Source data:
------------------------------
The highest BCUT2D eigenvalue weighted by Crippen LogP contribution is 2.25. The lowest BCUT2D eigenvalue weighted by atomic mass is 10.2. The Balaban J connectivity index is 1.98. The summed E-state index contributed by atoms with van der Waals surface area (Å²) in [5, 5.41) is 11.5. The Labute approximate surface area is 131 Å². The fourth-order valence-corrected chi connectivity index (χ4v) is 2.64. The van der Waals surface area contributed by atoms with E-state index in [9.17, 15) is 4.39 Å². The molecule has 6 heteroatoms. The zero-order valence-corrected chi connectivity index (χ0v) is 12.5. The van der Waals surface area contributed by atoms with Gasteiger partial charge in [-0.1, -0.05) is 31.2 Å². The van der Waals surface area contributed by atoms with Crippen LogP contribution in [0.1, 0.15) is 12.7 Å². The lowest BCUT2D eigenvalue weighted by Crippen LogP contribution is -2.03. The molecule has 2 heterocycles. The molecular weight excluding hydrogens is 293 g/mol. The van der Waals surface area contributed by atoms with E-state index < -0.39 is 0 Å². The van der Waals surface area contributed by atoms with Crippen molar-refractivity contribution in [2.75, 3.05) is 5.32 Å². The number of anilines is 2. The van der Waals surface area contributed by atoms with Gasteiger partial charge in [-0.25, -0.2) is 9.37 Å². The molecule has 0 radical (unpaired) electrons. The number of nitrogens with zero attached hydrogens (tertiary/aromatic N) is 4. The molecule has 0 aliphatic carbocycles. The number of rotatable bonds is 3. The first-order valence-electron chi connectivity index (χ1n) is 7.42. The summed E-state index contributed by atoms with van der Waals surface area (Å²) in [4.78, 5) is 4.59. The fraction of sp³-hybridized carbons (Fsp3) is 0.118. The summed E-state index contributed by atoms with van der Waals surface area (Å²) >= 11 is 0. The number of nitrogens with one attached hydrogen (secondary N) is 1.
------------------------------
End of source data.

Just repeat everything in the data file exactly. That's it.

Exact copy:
The highest BCUT2D eigenvalue weighted by Crippen LogP contribution is 2.25. The lowest BCUT2D eigenvalue weighted by atomic mass is 10.2. The Balaban J connectivity index is 1.98. The summed E-state index contributed by atoms with van der Waals surface area (Å²) in [5, 5.41) is 11.5. The Labute approximate surface area is 131 Å². The fourth-order valence-corrected chi connectivity index (χ4v) is 2.64. The van der Waals surface area contributed by atoms with E-state index in [9.17, 15) is 4.39 Å². The molecule has 6 heteroatoms. The zero-order valence-corrected chi connectivity index (χ0v) is 12.5. The van der Waals surface area contributed by atoms with Gasteiger partial charge in [-0.1, -0.05) is 31.2 Å². The van der Waals surface area contributed by atoms with Crippen LogP contribution in [0.1, 0.15) is 12.7 Å². The lowest BCUT2D eigenvalue weighted by Crippen LogP contribution is -2.03. The molecule has 2 heterocycles. The molecular weight excluding hydrogens is 293 g/mol. The van der Waals surface area contributed by atoms with E-state index < -0.39 is 0 Å². The van der Waals surface area contributed by atoms with Crippen molar-refractivity contribution in [2.75, 3.05) is 5.32 Å². The number of anilines is 2. The van der Waals surface area contributed by atoms with Gasteiger partial charge in [-0.25, -0.2) is 9.37 Å². The molecule has 0 radical (unpaired) electrons. The number of nitrogens with zero attached hydrogens (tertiary/aromatic N) is 4. The molecule has 0 aliphatic carbocycles. The number of rotatable bonds is 3. The first-order valence-electron chi connectivity index (χ1n) is 7.42. The summed E-state index contributed by atoms with van der Waals surface area (Å²) in [4.78, 5) is 4.59. The fraction of sp³-hybridized carbons (Fsp3) is 0.118. The summed E-state index contributed by atoms with van der Waals surface area (Å²) >= 11 is 0. The number of nitrogens with one attached hydrogen (secondary N) is 1.